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Describe your magic system

Discussion in 'World Building' started by thedarknessrising, Jun 4, 2015.

  1. Just last night, I watched a youtube clip that discussed the idea of soft vs hard worldbuilding. That sounds very close to this idea. The world is strange and unknowable. It's a nice watch.
     
    nck and Onemaus like this.
  2. StrawhatOverlord

    StrawhatOverlord Scribe

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    Imo even if the world is weird and mysterious to its inhabitants and to the reader, you the author should still know its rules, otherwise you can just make up anything whenever you want.
     
  3. nck

    nck Scribe

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    Being able to make up anything whenever I want is exactly the goal, for me at least. So long as you keep in mind some broad guidelines (drawn largely from genre expectations, in my case) and don't do anything that blatantly contradicts something you've already written, the reader isn't going to be able to tell whether you knew everything about how magic and the world work before you wrote it or not, and then as a writer you get the freedom of being able to take the story where you want.

    It's not a method that's going to work for everyone, of course; it might not even work for most writers. But this idea that as a writer you need to know exactly how the world works in order to write it is by no means a universal truth.
     
  4. StrawhatOverlord

    StrawhatOverlord Scribe

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    That's fine, I wasn't saying anyone had to, just shared my opinion. Even vague guidelines is still in the spirit of what I meant though.
     
  5. nck

    nck Scribe

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    Respectfully, while you did express it as an opinion, you used the word "should," so I do take this as you saying that this what people have to do. I also don't think keeping in mind "vague guidelines" (by which I meant something as vague as what I described in how my magic works above) is really in the spirit of what you said, which is that regardless of how mysterious a world is, a writer should "know its rules;" that implies a great deal more specificity than what I'm talking about.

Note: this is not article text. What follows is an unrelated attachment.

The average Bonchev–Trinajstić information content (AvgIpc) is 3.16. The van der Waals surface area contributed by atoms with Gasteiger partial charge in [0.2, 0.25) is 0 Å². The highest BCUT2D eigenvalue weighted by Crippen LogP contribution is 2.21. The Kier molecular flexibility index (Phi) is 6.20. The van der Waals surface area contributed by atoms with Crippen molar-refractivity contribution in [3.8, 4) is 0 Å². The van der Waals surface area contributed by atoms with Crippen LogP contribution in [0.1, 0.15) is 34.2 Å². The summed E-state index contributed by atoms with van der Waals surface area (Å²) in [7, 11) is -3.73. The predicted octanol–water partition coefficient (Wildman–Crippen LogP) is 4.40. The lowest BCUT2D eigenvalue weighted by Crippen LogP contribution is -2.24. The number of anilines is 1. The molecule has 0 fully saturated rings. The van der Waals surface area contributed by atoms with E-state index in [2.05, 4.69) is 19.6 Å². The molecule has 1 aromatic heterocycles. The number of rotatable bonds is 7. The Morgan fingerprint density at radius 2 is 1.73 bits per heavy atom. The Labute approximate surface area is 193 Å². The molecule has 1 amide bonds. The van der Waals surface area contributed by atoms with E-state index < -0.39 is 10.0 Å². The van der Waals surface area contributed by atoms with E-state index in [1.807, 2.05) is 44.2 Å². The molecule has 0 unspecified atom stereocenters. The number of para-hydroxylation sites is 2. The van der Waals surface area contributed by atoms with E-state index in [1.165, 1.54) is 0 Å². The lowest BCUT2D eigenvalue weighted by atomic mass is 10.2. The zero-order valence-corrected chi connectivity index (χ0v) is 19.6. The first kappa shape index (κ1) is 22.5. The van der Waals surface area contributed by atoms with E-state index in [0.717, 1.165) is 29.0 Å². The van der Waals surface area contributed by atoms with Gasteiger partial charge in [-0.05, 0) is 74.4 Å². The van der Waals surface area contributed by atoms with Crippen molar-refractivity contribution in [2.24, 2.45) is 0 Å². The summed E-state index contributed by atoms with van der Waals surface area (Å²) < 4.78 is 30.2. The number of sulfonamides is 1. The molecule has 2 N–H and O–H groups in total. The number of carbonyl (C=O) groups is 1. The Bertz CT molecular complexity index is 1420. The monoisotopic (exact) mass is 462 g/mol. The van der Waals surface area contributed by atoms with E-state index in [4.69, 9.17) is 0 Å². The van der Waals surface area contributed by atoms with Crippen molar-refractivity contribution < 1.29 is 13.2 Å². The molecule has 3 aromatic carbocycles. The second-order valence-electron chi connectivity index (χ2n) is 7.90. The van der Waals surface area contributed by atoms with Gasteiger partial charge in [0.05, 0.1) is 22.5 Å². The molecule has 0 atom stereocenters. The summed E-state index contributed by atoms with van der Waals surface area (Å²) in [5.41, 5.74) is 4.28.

6. StrawhatOverlord

    StrawhatOverlord Scribe

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    So I could have worded it better, my bad. It seems preferable to me if the system, or lack thereof, is less mysterious to the writer than it is to the reader. But whatever works is good.
     
  7. nck

    nck Scribe

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    I guess by including "lack thereof" you're suggesting that knowing there are no or very few rules worked out and knowing that there are rules and what they are amount to the same thing, but I feel like those are pretty different perspectives to write from.
     
  8. StrawhatOverlord

    StrawhatOverlord Scribe

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    Well yes, but I guess I don't have a good picture of the mindset for "soft systems". I'm not averse to soft magic, liked it in the Middle Earth stories and Harry Potter, but for my own world I prefer strict rules, I don't think I could make a soft system if I tried. I even ended up with explanations for rule-breaking things that I intended to be mysterious.
     
  9. nck

    nck Scribe

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    This speaks to what I meant about being uncomfortable with thinking about magic in terms of systems. You don't have to "make a soft system," you just let magic be whatever the story needs it to. Think about how magic is often depicted in myths and fairy tales.
     
  10. StrawhatOverlord

    StrawhatOverlord Scribe

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    I kind of have that too, the gods have magic because they're gods, many creatures are just naturally magic and there are fairies who have pretty vague limitations, it's the magicians and witches and such who have rules. Of course there happens to be an explanation for the rule-less too, but I don't know if an explanation and vague limits are "rules" per se. For example the God of War is an aggregate idea of what people think the personification of war is, and he can do war related stuff with magic, and that's about it.